At the Fry’s nearest to my house I wandered about the notebook aisles until I spied a really great number that met all my criteria. It in fact looked a bit smaller than typical ultrabooks, but at 8 Gigs RAM it would have worked quite well, and I wanted it.
Is there anything worse than a retail store that won’t sell you something? I don’t think so. I found a sales droid and showed her the ultra I wanted to purchase. She spent the usual 10 minutes fumbling about doing who knows what and finally came back and told me should coudn’t sell it to me. I asked her for the display model. She said she couldn’t sell me that one either. Seeing red I left the store. I should have looked on-line for the model and probably would have gotten it cheaper but I was really pissed off. I was on a mission now.
If you’re familure with Fry’s you know its the one retail brick store that, like Mitt Romney’s “binders full of women” has aisles full of notebooks, there’s really no other place like it. The help is utterly worthless but the sheer number of models on display can’t be beat. The only other place better WAS CompUSA, may that establishment rest in peace. So my only other shot, though I was loathe to take it, was another Fry’s. So I decided to haul my butt to the next nearest one, which happens to be the Fry’s in Palo Alto. THE Fry’s. A Fry’s in San jose is certainly near the pulse of Silicon Valley, but the Fry’s in PA would be in the Valley’s heart beat. This is near Stanford University and Page Mill Road, the valley’s trail of venture capital repositories. THE Fry’s did indeed have a number of models available on display, but not the make/model of the one in San Jose that I wanted. But what it did have was a full selection of MacBook Pros with the Retina display. I took a look at the Retinas. Damn the display was pretty. They had both MacBook Airs and the “classic look” Pro models, the new ones. The smallest one caught my eye; it was just like my older MacBook Pro but considerably smaller, and with that increadible Retina display. I also knew that my keyboard issues with the Asus would be completely gone. The crisp MackBook Pro kb design is probably the best in the business. I also knew that I would have problems running the software that *I* wanted to run on it. The latest MacBooks use the new Intel boot process known as Unified Extensible Firmware Interface, or UEFI, and like anything unknown the human reaction is to fear it. Which I did, but its the replacement for BIOS, and not going away. It also complicates Linux installation. Thankfully it doesn’t prevent it, which I first feared, it simply complicates it.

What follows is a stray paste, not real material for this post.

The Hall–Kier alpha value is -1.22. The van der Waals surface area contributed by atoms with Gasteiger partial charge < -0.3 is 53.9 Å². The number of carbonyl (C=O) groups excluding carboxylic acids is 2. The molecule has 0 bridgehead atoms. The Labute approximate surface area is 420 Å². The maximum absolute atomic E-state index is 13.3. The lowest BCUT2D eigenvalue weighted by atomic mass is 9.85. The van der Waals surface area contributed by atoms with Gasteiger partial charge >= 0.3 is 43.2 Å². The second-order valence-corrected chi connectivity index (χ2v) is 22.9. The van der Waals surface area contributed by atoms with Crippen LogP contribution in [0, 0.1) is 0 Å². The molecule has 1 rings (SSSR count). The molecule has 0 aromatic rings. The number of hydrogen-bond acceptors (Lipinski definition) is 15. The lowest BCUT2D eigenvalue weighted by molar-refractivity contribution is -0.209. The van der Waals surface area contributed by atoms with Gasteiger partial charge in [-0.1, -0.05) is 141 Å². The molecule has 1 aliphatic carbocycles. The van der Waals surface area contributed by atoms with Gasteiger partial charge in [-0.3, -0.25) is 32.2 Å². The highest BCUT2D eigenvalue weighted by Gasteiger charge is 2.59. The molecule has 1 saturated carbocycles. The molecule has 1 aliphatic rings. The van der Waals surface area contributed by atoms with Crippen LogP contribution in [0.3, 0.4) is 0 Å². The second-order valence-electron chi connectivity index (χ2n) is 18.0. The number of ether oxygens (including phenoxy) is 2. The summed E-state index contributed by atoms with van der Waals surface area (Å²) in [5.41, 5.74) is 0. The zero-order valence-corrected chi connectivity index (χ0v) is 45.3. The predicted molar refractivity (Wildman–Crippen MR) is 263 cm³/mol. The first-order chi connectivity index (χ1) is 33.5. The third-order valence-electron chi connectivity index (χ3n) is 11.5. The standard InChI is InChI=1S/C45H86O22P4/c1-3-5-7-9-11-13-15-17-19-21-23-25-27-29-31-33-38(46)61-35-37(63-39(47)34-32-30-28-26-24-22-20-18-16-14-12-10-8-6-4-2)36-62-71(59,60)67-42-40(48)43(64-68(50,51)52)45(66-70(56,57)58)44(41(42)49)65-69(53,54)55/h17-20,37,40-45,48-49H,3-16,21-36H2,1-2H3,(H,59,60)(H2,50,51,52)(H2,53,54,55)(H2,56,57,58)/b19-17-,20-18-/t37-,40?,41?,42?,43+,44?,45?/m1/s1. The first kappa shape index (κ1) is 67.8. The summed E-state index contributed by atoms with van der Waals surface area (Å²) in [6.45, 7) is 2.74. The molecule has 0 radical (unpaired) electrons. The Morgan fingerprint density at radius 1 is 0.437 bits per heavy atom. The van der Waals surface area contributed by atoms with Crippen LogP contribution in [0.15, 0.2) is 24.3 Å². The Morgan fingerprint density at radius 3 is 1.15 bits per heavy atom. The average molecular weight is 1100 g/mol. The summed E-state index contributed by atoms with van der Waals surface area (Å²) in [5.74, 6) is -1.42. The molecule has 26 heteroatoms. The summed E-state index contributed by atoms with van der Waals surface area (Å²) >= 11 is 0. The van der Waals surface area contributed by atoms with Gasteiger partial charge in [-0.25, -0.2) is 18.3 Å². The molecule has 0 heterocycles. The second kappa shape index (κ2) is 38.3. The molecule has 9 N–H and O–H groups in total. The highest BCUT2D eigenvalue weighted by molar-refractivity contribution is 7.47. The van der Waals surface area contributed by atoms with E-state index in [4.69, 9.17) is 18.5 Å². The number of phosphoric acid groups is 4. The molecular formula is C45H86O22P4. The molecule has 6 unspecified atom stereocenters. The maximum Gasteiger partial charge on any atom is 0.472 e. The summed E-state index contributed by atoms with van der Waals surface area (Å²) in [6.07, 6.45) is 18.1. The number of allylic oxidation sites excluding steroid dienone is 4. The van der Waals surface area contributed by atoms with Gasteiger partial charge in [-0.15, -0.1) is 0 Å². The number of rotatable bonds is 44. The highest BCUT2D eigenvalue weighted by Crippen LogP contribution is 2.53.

In an effort to be both entertaining, relevant, AND useful let me breifly summerize the process of installing Linux on a Retina. And let me preface the process by explaining that I have absolutely NO use for MacOS, sorry mac fan boys. And I have a larger MacBook that runs Windows 7 when I need that, I also stuffed 16 Gigs of RAM in the thing so I use it for running virtual machines (usually other versions of Ubuntu, the embedded & thin client world is going nuts for Ubuntu for some reason). What I wanted was a small, light, powerful book for traveling with MORE RAM. Since most of my work is on Linux, that’s what I wanted to run.**